A Window on Your Health

How is a Passivhaus Window Good for Your Health?

Typical windows transmit more heat than walls, therefore, the windows are cooler than the adjacent wall surfaces. This makes them both uncomfortable and bad for your health.

The colder surface temperature means that the relative humidity on the window surfaces can be high enough for condensation to occur. I see this in my non-Passivhaus house very regularly and I am sure you will have seen it also. Condensation brings with it the risk of mould and the associated dangers to our health. This is part of the reason why asthma rates are so high in countries like the UK and NZ. (I’ve written about this before here and here particularly.)

Passivhaus Windows eliminate this risk. The integrated design approach of the international Passivhaus Standard encompassing the high-performance thermal envelope, thermal bridge free construction, airtight construction, good ventilationand high-performance windows ensures a condensation-free indoor environment. This is a healthy and mould-free environment that all people would benefit from.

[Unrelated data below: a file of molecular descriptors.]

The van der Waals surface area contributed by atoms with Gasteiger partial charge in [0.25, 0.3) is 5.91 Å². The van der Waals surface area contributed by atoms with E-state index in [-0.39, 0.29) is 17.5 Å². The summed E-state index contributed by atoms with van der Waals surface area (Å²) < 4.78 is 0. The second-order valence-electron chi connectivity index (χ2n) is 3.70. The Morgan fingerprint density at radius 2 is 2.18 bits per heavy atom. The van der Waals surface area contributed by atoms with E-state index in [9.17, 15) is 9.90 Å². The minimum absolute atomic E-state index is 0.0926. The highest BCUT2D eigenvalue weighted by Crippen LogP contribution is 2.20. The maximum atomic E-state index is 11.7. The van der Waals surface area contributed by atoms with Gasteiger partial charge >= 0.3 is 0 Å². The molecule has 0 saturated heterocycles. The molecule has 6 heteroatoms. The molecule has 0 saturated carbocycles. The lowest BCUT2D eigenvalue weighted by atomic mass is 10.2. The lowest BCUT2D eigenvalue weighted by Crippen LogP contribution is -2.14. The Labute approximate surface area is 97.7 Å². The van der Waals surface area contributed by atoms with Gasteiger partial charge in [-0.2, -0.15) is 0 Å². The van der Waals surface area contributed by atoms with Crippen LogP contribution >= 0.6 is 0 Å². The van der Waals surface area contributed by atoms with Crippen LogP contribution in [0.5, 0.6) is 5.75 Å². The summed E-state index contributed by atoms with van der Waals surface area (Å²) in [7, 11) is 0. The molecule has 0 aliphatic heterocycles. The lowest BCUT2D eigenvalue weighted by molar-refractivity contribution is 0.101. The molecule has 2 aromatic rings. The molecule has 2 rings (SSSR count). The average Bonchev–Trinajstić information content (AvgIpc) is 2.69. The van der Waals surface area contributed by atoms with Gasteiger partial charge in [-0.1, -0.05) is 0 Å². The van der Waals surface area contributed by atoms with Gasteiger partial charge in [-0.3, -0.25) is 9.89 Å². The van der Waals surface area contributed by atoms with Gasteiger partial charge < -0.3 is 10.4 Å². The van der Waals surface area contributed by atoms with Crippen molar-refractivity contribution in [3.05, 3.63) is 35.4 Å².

For certification of Passivhaus windows, the coldest point on the window frame (typically in a corner where there is both frame and spacer) must not have a “water activity” of greater than 0.80. What this means, is that the relative humidity (RH) at the surface of the material, or just below it, must not exceed 80%. Mould growth can start once the surface RH exceeds 80%. The certification criteria include climate-specific values for the internal surface temperature factor (fRsi) which ensures the relative humidity is acceptable.

The relative humidity increases as the surface temperature goes down, so a healthy surface RH is directly related to the window staying warm. The internal surface temperature is directly related to the installed window U-value. So although energy efficiency is the means, in this case, hygiene and a healthy indoor environment are the outcomes.

Passivhaus windows provide a healthy hygienic mould-free indoor environment.

Read all about Passivhaus Windows in this Passivhaus Basics post: What is a Passivhaus Window?

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Photo © Mikurec

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